Of late I have been having a pretty fun time listening to the demo recordings of a band I dig on which has broken up. After they broke up they decided to release a lot of demo tracks and unreleased songs for free online and it’s been fascinating to see where songs I know and love began and to see how they evolved. I admire the hell out of the band for releasing these songs because it’s rare when we fans get a glimpse into the making of the art that we love so dearly. Alas, music is one of the very rare arts that you see this happen, which got me to thinking about what I do, and the various versions that roll down the river before they become what they are.
For writing, the most important part of the process is most times in the editing. If you are open to them, ideas are all over the place so inspiration, while not always right in front of us, is there for us to find but when you are writing the stories really become more than skeletons in the editing process. It is in editing that you can connect dots that may have been forgotten, can add more shading to characters, can flesh them out, and can take the time to look at the piece as a whole and see what works, what doesn’t, and how you can connect the two things. For me, this is certainly true, and the best example I can think of comes in the form of the upcoming book The Meep Sheep, which really evolved over time. The biggest changes came in the last story I wrote for the book, which was to take what I had done before and to expand it and bring it all to a conclusion. Character motivations changed, characters were beefed up, more action and suspense was added, and the nature of the book as a whole changed as I went about the process of creating the book. You see, when I had the idea for the last story, which came well before I got about writing it, I had a lot of ideas about what I wanted to do, but over time it changed. I looked at the book, looked at the characters, and looked at the themes and re-thought them. It was interesting to see how much changed from the draft to the final version of the final story. Heck, the entire book changed as I edited it all a last time. When seen as a whole it had to flow in a different way than the stories did before, when they stood alone. They all had to be linked, by themes, by characters, and by moments, and that had to come together in the editing.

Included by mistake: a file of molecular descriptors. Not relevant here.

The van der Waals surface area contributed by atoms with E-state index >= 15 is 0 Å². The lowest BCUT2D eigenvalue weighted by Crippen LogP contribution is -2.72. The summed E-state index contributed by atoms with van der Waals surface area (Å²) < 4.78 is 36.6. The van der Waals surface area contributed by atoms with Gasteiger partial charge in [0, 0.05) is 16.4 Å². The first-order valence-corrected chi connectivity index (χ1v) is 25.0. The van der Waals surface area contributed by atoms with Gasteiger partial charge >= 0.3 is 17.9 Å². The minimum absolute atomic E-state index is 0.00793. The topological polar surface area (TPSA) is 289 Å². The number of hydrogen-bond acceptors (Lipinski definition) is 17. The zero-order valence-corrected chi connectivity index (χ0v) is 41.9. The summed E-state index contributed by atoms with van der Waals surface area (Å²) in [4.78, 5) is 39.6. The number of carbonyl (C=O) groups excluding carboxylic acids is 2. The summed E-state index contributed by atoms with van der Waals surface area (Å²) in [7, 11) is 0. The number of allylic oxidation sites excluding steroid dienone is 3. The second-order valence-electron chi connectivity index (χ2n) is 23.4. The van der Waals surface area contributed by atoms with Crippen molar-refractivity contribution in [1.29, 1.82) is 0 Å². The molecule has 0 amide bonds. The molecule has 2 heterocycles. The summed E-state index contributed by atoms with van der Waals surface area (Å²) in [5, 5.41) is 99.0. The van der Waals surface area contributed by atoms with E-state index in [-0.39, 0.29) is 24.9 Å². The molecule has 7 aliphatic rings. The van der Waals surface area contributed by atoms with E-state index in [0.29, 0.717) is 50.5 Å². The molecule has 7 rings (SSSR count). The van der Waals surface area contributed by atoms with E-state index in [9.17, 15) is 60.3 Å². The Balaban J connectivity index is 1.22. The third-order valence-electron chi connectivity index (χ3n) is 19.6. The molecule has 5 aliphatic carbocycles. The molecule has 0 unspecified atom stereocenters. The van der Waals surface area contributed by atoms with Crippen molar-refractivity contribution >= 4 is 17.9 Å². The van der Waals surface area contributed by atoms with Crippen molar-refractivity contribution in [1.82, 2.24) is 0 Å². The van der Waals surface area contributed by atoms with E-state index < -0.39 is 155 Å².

I always wonder how interesting it would be to see the books we love in their various forms. Sure, there are a few books out there where you can get a taste of it, books that were not completed at the time of the author’s death, or works that were found well after death. But how interesting would it be to see a complete work, the notes and ideas that started it, the early draft, the final draft, and notes on what changed and why. I think it’d be a fascinating look into the process and very magic of writing. And I mean magic.
For me, writing is magic because I cannot tell a story, recite a story to a recorder and have it be as effective as it is when I write it. There is some strange magic that happens between the brain and the hands and when I am writing the stories almost appear, as if from a spell. Hand in hand with that is editing, where a story that is not very good, and feels false, can be cleaned up, re-dressed, and in many cases raised from the dead.
Now, the question would become for us – is the magic in the work lost when the wizard is revealed behind the curtain? I dunno. Perhaps. Perhaps seeing how art, how books, come together would ruin the mystery for the fans. Or perhaps it would give them a better appreciation of what the ‘craft’ is that so many writers talk about. Maybe even seeing the wizard behind the curtain we’d still marvel at the wonders they did, and how they did them, just the same.